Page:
Hannah Kent’s remarkable new novel, The Good People, is set in an isolated valley in the west of Ireland early in the 19th-century.
Nóra Leahy has lost her daughter and her husband in the same year, and is now burdened with the care of her four-year-old grandson, Micheál. The boy cannot walk, or speak, and Nora, mistrustful of the tongues of gossips, has kept the child hidden from those who might see in his deformity evidence of otherworldly interference.
Unable to care for the child alone, Nóra hires a fourteen-year-old servant girl, Mary, who soon hears the whispers in the valley about the blasted creature causing grief to fall upon the widow’s house.
Alone, hedged in by rumour, Mary and her mistress seek out the only person in the valley who might be able to help Micheál. For although her neighbours are wary of her, it is said that old Nance Roche has the knowledge. That she consorts with Them, the Good People. And that only she can return those whom they have taken …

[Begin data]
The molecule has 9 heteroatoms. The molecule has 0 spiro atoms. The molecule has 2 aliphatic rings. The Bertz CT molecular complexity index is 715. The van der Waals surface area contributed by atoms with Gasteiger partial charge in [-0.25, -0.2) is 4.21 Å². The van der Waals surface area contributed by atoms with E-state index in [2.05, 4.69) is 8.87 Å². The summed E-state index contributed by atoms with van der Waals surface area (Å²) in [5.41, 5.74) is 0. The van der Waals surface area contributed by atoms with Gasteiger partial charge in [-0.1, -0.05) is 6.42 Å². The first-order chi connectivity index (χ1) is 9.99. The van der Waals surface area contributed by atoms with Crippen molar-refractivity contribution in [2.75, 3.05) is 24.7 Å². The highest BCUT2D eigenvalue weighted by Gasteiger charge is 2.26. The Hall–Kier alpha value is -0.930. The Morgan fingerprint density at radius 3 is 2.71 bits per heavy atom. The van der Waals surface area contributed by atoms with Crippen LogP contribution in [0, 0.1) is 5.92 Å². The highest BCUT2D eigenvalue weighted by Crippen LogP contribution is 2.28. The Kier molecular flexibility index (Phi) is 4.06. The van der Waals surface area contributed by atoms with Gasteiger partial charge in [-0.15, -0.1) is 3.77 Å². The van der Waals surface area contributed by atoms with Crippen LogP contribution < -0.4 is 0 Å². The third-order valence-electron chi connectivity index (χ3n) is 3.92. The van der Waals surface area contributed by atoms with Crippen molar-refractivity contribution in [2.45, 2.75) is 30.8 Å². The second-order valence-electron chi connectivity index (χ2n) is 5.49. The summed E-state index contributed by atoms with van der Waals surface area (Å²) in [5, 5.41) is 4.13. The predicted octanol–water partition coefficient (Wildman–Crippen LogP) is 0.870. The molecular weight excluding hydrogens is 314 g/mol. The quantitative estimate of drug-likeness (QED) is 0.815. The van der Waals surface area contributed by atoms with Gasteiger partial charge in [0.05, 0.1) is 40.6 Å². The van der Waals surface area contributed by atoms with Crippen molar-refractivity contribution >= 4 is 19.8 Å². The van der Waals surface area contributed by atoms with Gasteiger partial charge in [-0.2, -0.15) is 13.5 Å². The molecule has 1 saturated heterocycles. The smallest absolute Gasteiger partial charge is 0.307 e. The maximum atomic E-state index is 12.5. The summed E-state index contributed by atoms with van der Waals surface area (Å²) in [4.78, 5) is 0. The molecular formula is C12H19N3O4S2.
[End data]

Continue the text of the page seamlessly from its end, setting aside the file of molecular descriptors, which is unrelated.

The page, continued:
Hannah Kent’s first novel, Burial Rites, was acclaimed worldwide and it went on to be shortlisted for numerous awards, including the Stella Prize and the Baileys Women’s Prize for Fiction. There are echoes of Burial Rites in The Good People. Both are historical novels in which human tragedy plays out against the rhythms of the natural world, and once again Kent displays an amazing ability to immerse herself in an unfamiliar landscape and to give that landscape life and voice. In The Good People the central characters wonderfully complex allowing the reader to feel both repulsed and intensely empathetic all at the same time.
I adored this novel.